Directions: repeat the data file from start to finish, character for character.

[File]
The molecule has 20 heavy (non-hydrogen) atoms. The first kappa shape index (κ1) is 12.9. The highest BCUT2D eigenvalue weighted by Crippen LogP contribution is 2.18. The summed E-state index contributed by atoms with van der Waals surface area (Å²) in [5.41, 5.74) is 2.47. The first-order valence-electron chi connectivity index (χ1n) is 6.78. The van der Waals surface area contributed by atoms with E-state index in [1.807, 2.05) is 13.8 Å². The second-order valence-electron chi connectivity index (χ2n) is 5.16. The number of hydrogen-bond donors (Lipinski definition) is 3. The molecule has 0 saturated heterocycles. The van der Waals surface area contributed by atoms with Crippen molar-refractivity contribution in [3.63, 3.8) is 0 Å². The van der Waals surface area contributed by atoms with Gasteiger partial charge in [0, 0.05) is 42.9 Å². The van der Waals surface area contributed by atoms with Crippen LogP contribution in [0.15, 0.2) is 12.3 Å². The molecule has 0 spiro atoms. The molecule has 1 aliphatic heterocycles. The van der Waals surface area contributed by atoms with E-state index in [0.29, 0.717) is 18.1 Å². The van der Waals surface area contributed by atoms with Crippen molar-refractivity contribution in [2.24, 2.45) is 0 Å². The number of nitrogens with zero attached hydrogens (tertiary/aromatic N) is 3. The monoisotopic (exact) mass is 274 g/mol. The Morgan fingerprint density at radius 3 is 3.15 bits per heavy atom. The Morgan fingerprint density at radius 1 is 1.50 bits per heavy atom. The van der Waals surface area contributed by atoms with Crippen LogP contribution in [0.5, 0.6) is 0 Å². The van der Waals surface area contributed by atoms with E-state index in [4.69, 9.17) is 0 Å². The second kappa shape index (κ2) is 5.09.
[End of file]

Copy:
The molecule has 20 heavy (non-hydrogen) atoms. The first kappa shape index (κ1) is 12.9. The highest BCUT2D eigenvalue weighted by Crippen LogP contribution is 2.18. The summed E-state index contributed by atoms with van der Waals surface area (Å²) in [5.41, 5.74) is 2.47. The first-order valence-electron chi connectivity index (χ1n) is 6.78. The van der Waals surface area contributed by atoms with E-state index in [1.807, 2.05) is 13.8 Å². The second-order valence-electron chi connectivity index (χ2n) is 5.16. The number of hydrogen-bond donors (Lipinski definition) is 3. The molecule has 0 saturated heterocycles. The van der Waals surface area contributed by atoms with Crippen molar-refractivity contribution in [3.63, 3.8) is 0 Å². The van der Waals surface area contributed by atoms with Gasteiger partial charge in [0, 0.05) is 42.9 Å². The van der Waals surface area contributed by atoms with Crippen LogP contribution in [0.15, 0.2) is 12.3 Å². The molecule has 0 spiro atoms. The molecule has 1 aliphatic heterocycles. The van der Waals surface area contributed by atoms with E-state index in [0.29, 0.717) is 18.1 Å². The van der Waals surface area contributed by atoms with Crippen molar-refractivity contribution in [2.24, 2.45) is 0 Å². The number of nitrogens with zero attached hydrogens (tertiary/aromatic N) is 3. The monoisotopic (exact) mass is 274 g/mol. The Morgan fingerprint density at radius 3 is 3.15 bits per heavy atom. The Morgan fingerprint density at radius 1 is 1.50 bits per heavy atom. The van der Waals surface area contributed by atoms with Crippen LogP contribution in [0.5, 0.6) is 0 Å². The van der Waals surface area contributed by atoms with E-state index in [4.69, 9.17) is 0 Å². The second kappa shape index (κ2) is 5.09.